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Museo Argentino de Ciencias Naturales Bernardino Rivadavia (MACN)
To get to know the beginning of the 202 years old museum (Wikipedia) the time machine needs to fly back again to one of the most important periods in the Argentine history: the dawn of the 19. century.

The eponymous Bernardino Rivadavia was born on 20th of May 1780 into a wealthy intellectual family in Buenos Aires. His father was from Spain and worked as a lawyer to earn money for the daily empanadas. Rivadavia started his high school education in the Colegio Nacional de Buenos Aires but he left after a few courses rather learning commerce. During these years the British Invasion attacked Argentina and Rivadavia fought actively in the Galician Volunteers to defend the country. Likewise to many men with similar backgrounds in those times, the military past, parental influences and education later rowed Rivadavia as well onto the waters of politics: as a first step he had a secretary position without voting rights in the First Triumvirate which along with the earlier mentioned Juan Martín de Pueyreddón governed the United Provinces of Rio de la Plata.

You can read more about Rivadavia's life on the conventionally interesting SciELO and its relevant Spanish page - concerning the museum it's important to mention since Rivadavia had interest in natural sciences, he visualized a museum in the capital for the subject. The preparations and constructions were severely hindered by the independence endeavour having higher priorities in those years, nonetheless the draft written in 1812 was finally approved by Martín Rodriguez, the governor of the Buenos Aires Province that time.

Rivadavia expelled the Dominican order in 1822 from the Convento de Santo Domingo and on its loft-type attic in 1826 started to establish the museum. The exhibition items grew well nicely during the years, in the beginning you could see 800 animal and 1,500 mineral specimens. Further the institute earned an international echo, Italian and Prussian scientists also worked on the development of the museum. The first director of the museum was the Italian Carlos Ferraris.

13 years later the already mentioned Juan Manuel de Rosas seized the power and this caused grave changes in the history of the museum. Although Rosas was a devoted believer, he didn't see any logical somersault between the fraternal attitude and a totalitarianism utilizing an alternative police too.
Probably one could put next to Rosas, he didn't use the religion as a coat for his own goals - he was only this much concurrently ambitious and godfearing by nature.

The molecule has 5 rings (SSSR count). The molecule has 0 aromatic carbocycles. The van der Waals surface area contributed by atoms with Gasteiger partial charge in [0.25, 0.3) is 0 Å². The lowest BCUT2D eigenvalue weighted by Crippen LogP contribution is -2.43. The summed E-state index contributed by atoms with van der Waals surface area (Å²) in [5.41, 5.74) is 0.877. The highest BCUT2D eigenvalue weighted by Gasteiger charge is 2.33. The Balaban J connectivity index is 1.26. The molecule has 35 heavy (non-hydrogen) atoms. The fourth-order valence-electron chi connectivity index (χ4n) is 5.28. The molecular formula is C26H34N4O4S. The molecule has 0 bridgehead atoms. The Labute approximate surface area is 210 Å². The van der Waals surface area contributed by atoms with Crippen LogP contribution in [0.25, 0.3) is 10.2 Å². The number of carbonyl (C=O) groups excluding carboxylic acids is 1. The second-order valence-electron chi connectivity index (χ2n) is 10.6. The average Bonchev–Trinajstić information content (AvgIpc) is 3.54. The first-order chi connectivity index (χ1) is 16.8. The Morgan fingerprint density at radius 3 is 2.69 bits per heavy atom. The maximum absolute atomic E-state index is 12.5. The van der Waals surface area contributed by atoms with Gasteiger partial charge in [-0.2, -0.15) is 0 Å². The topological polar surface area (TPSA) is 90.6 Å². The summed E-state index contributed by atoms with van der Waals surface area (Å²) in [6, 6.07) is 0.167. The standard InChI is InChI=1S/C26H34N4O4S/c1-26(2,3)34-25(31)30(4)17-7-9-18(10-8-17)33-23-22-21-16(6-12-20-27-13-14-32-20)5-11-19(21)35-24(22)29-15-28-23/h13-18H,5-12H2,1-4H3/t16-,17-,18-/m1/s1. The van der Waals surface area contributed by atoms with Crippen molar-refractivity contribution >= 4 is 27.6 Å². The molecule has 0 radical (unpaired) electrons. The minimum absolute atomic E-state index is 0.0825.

The relevant information to our story, Rosas in the October of 1835 had the Dominicans return and left the museum abandoned. The employees tried to rescue what could be rescued, took one part the specimens and scientific devices into the close other buildings - the rest vanished in the chaos.

Rosas' career ended in the February of 1852, later the museum had its new place in the Manzana de las Luces - Illuminated Block until 1937, when it was moved again next to the Parque Centenario resembling a football, to the building you can visit nowadays. The restoration of the museum happened under the hands of the German zoologist Hermann Burmeister, his job was so great that Burmeister returned to Buenos Aires in 1857 and was appointed as the director in 1862.

Since then the museum nicely multiplies from paleontology through nowadays flora and fauna to the minerals, it gives an insight into the world of natural sciences for all ages. If you're in Buenos Aires, it's recommended to leave the downtown and dare to venture farther for a few hours: follow the red B underground, you need to get off at the Angel Gallardo stop. You can visit the museum every day but only between 2pm and 7pm (the entrance fee costs 15 pesos).

Should the below protagonists seem familiar or déja-vu explodes: that's not a coincidence. See Mar del Plata and Neuquén traveldiaries.
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The emblem of Shell.
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The spiral of the Ammonite.
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The Austroraptor cabazai - Southern Thief - was a bipedal, bird-like Dromaeosauridae about 70 million years ago in the late Cretaceous period. If we're seeking the ancestors of the Austroraptor, then at one point we must find a Velociraptor and a bird parent in the family-tree.

This thought sounds just as strange as the chicken turtle - nonetheless Austroraptor is the known biggest example of the Dromaeosauridae: it had an about 5 metres length. The remains were discovered in 2002 in the Allen Formation of the Río Negro province, the specific name was given after Héctor Tito Cabaza paleontologist, the founder of the Museo Paleontológico de Lamarque. There's some dissonance with the data, some places call him as Albert but it's possible he had two first names as it's common in the Spanish customs.

The typical narrow and long skull of the Austroraptor could grow up to 80 cm. Its teeth were similar to the nowadays crocodiles: short, cone and razor like teeth helped the carnivore eating habits of the the animal.

Lil' polka here...lil' polka there... ;D
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The beautiful killing bird.
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The musculous legged Carnotaurus sastrei.
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The playful herbivore Amargasaurus cazaui.
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The Abelisauridae were the most common dinosaurs of Patagonia in the Cretaceous period back to 83 million years ago. The below Abelisaurus comahuensis is also a prominent member of the genus. The fossils were found in the Comahue region of the Río Negro province, in the bank of the artificial Lago Pellegrini close to Neuquén. Roberto Abel the Argentine historiographer and paleontologist discovered the remains, and Fernando Novas and José Bonaparte named and described the classification in 1985.